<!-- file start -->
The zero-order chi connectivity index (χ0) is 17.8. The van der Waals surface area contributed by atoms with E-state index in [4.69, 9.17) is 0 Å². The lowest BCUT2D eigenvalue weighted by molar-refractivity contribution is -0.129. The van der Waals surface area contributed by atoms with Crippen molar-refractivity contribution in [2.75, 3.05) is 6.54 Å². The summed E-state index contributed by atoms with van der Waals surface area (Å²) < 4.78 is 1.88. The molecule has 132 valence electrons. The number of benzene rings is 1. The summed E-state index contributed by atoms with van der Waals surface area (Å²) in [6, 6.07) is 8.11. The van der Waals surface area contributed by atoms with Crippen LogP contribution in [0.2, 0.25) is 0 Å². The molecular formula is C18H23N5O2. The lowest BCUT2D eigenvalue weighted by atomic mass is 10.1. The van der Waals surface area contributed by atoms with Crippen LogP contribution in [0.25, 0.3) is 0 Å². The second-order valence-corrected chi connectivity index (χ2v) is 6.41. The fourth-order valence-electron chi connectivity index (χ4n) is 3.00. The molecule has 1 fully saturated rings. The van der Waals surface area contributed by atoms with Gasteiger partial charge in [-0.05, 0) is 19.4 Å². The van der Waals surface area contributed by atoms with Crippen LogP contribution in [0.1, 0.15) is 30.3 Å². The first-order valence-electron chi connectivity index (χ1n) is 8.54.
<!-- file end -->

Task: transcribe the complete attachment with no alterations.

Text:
The zero-order chi connectivity index (χ0) is 17.8. The van der Waals surface area contributed by atoms with E-state index in [4.69, 9.17) is 0 Å². The lowest BCUT2D eigenvalue weighted by molar-refractivity contribution is -0.129. The van der Waals surface area contributed by atoms with Crippen molar-refractivity contribution in [2.75, 3.05) is 6.54 Å². The summed E-state index contributed by atoms with van der Waals surface area (Å²) < 4.78 is 1.88. The molecule has 132 valence electrons. The number of benzene rings is 1. The summed E-state index contributed by atoms with van der Waals surface area (Å²) in [6, 6.07) is 8.11. The van der Waals surface area contributed by atoms with Crippen LogP contribution in [0.2, 0.25) is 0 Å². The molecular formula is C18H23N5O2. The lowest BCUT2D eigenvalue weighted by atomic mass is 10.1. The van der Waals surface area contributed by atoms with Crippen LogP contribution in [0.25, 0.3) is 0 Å². The second-order valence-corrected chi connectivity index (χ2v) is 6.41. The fourth-order valence-electron chi connectivity index (χ4n) is 3.00. The molecule has 1 fully saturated rings. The van der Waals surface area contributed by atoms with Gasteiger partial charge in [-0.05, 0) is 19.4 Å². The van der Waals surface area contributed by atoms with Crippen LogP contribution in [0.1, 0.15) is 30.3 Å². The first-order valence-electron chi connectivity index (χ1n) is 8.54.